http://www.catholicplanet.com/ebooks/index.htm
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Old 6th February 2010, 09:33 PM
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Thank you, Ron. I will download and read those works.

I might also add there is a difference between therapeutic grade essential oils and the kind used only for perfume.
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Old 7th February 2010, 02:30 PM
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Ron,
That download is very generous of you , since I paid a lot of money for them from the publisher. Thank you. I have found these books very edifying.
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Old 9th February 2010, 04:33 AM
daytonafreak daytonafreak is offline
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Quote:
Originally Posted by Sacredcello View Post
Is this an Old Testament discipline that we have been released from, or should we avoid the use of biblical oils that are designated as holy?

Quote:
Originally Posted by Ron Conte View Post
It is a discipline that is no longer in force. The equivalent sin today would be, for example, making little unleavened hosts and then eating them (unconsecreted) in your home. Or making some of the same types of chrisms used for Sacraments, but for some profane use. The passage teaches a distinction between holy and profane.

Ron, this brings to mind a question I had. Is it okay to burn church incense for private use in homes? I don't mean incense that is blessed, but for example, buying an incense burner and some Eucharistic benediction incense over the internet and burning it while I pray? How about just burning some of the incense for the smell? (again I mean Incense that is not blessed) (I love the smell of it, by the way) The reason I ask this is because I saw a post about it on another forum and the people were saying we shouldn't do it, or at least, only burn it while we pray.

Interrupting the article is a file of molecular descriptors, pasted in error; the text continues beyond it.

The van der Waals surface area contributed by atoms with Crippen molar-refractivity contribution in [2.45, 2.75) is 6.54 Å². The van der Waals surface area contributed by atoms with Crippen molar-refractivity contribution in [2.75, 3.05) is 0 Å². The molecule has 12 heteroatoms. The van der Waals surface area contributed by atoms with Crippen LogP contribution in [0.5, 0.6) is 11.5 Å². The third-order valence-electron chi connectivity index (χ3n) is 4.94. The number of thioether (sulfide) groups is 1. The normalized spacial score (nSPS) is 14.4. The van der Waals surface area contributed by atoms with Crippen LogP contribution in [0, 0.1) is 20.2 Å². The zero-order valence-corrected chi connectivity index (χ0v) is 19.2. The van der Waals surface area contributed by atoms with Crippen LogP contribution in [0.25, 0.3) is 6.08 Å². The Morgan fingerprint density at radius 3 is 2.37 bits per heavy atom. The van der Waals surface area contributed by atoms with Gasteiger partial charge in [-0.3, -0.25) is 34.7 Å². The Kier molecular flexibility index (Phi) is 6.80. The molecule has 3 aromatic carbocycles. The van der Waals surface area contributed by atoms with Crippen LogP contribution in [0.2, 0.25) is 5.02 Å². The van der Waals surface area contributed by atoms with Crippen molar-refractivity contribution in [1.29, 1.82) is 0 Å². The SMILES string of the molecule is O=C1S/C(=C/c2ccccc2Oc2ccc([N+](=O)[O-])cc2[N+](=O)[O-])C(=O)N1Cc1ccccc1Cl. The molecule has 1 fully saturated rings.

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Old 9th February 2010, 11:51 AM
Ron Conte Ron Conte is offline
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Quote:
Originally Posted by daytonafreak View Post
Ron, this brings to mind a question I had. Is it okay to burn church incense for private use in homes? I don't mean incense that is blessed, but for example, buying an incense burner and some Eucharistic benediction incense over the internet and burning it while I pray? How about just burning some of the incense for the smell? (again I mean Incense that is not blessed) (I love the smell of it, by the way) The reason I ask this is because I saw a post about it on another forum and the people were saying we shouldn't do it, or at least, only burn it while we pray.
You could burn regular incense.

In my opinion, it would not be right to use Eucharistic benediction incense, or similar incense that is specifically designed for church use, in your home. The OT prohibition against making certain types of compounds used in worship is not in force as an OT discipline, but it is in force as a teaching -- we must separate the sacred from the profane.

There must be a clear distinction between ordained persons and non-ordained persons, between ordained roles and non-ordained roles, between sanctuary and marketplace (Jn 2:14-16). The foundation of this separation, the reason for its existence, is the distinction between God and Creation. This primary distinction is reflected in the separation between sacred and profane.

This is also why people should not turn their homes into little chapels or churches, and why priests and religious should dress differently, and why certain lay persons' roles at Mass are called 'extraordinary', etc.
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Old 9th February 2010, 05:27 PM
daytonafreak daytonafreak is offline
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Thanks Ron for the informative answer.
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Old 10th February 2010, 05:45 AM
garabandalg garabandalg is offline
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Default Just wondering

I wonder if reading the long form of the St. Michael exorcism immediately before or immediately after the Warning would have any particular value beyond the usual value of such things?